Schools start Covid jab drive for 15-year-olds

Monday, February 14th, 2022 02:00 | By
A health worker administers the Covid-19 to a girls’ secondary school in Kajiado County. PD/Christine musa

Scores of secondary schools across the country have started vaccinating their students above the age of 15 in a move that is likely to boost the numbers of Kenyans who have taken the Covid-19 jab.

A survey by People Daily established that several schools in various parts of the country had administered the jab to students in the last two weeks.

The latest campaign is an initiative between the schools, the Ministry of Health and the respective county governments.

“We vaccinated our students last week, at least those aged 15 and above, it was a joint campaign between the school, the Health ministry and the County government,” said a senior teacher at a secondary school in Mumias West sub-county.

He confirmed that at least 10 schools in the sub county had invited Ministry of Health officials to their respective institutions to administer the vaccine, but only with the concurrence of the affected students. 

People Daily is in possession of WhatsApp messages from a national school in the Western region asking parents to give consent so that their children could get the life saving jabs.

“Above is the list of students we intend to vaccinate, please parent confirm whether your boy should take the vaccine,” wrote a WhatsApp administrator in the school to parents, some of who declined the offer, saying some their children had underlying conditions.

Parents at two extra county girls’ schools in Kakamega and Bungoma counties also confirmed getting messages asking them whether their daughters could be vaccinated or not.

“Yes, my daughter has taken the first injection, that was last week,” one parent at the Kakamega County based school told People Daily.

“We were approached by the school with the vaccine offer but I declined, I told them my daughter will receive the jab once schools close,” said another parent of a student at the extra county school in Bungoma county.

A top Ministry of Education official based at Jogoo House, Nairobi, however, distanced the ministry from the current arrangement.

“While the Ministry of Health encourages vaccination for students who are 15 years old and above, the ministry has not issued any directive to allow schools undertake the exercise, at least not within the school,” said a ministry official who sought not to be named.

“We are not stopping parents from vaccinating their children as long as they are 15 years and above, for instance, those in day schools can vaccinate their children after classes or during weekends, but we have not issued any directive about vaccinations in schools,” said the official, who sought anonymity because he is not the ministry’s spokesperson.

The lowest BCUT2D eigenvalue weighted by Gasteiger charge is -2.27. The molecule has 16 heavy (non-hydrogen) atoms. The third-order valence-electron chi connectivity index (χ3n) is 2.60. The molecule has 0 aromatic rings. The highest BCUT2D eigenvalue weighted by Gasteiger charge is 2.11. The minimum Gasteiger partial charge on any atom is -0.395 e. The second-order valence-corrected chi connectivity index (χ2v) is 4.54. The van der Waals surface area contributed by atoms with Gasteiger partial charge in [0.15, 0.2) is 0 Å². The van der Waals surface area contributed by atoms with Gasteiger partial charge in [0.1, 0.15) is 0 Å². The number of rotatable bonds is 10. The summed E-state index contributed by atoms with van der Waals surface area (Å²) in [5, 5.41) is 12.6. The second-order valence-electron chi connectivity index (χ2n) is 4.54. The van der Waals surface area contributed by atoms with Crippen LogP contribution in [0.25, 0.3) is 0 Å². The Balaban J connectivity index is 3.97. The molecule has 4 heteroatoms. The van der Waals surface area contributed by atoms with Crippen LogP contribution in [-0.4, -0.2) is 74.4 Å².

Parents’ consent

According to teachers and parents contacted, the latter are required to give consent for their children to be vaccinated and some have given the nod while others declined on the grounds that some of the learners have underlying medical conditions. A parent  in Kiambu County said the school administration has reached them through WhatsApp groups asking them to give their consent for their children to be vaccinated.

“A few of us expressed no objection but a large number of parents remained silent on the matter,” she said on phone and added that the exercise is slated to take place on February 17.

“In my school the vaccination was done last Thursday,” said a teacher at a school in Kajiado County, sharing WhatsApp screenshots of the girls taking the jab.

Many of the parents who have given consent for the Covid-19 jabs insist that their children should get the Johnsons dose or other single dose vaccines. But a senior teacher at a national school in Nairobi said the institution was yet to undertake such exercises saying teachers were busy with preparations for the Kenya Certificate of Secondary Education (KCSE) examination which kicks off early next month.

“We have not considered such exercise, we are too busy with exams preparations,” said the teacher. The government rolled out vaccination for persons below 18 years old in November last year after the World Health Organization (WHO) approved the Pfizer vaccine for use on children aged 12 and above.

Health Cabinet Secretary Mutahi Kagwe noted Pfizer is the only vaccine approved by WHO for the younger population.

“In view of emergency use authorization by Pharmacy and Poisons Board (PPB) and following the World Health Organisation recommendation, I direct that we open vaccination of young people with Pfizer from Tuesday, November 23 lowering the applicable age to 15 years and above. The estimated population of this group is approximately 5.7 million,” Kagwe said.

The government is on record cautioning Kenyans that as they get older, the more it gets concerned about their health, and the need for more emphasis on them getting vaccinated.

“The 15-year-olds are allowed to be vaccinated because they can be carriers too. So as we kick off the accelerated exercise I appeal to all Kenyans and especially the elderly to turn out in large numbers and be vaccinated,” Kagwe urged.

He said the main reason why every Kenyans needs to be vaccinated is to ensure the economy keeps going. World Health Organisation (WHO) and Ministry of Health figures indicate that 15 million Kenyans were vaccinated by February 12, which is 12.8 per cent of the total adult population. Out of this, 7.9 million people or 14 percent have received one dose while 6.8 million or 12 percent were fully vaccinated. An additional 220,381 Kenyans have so been given booster shots but no figures are available yet for those aged 15 years.

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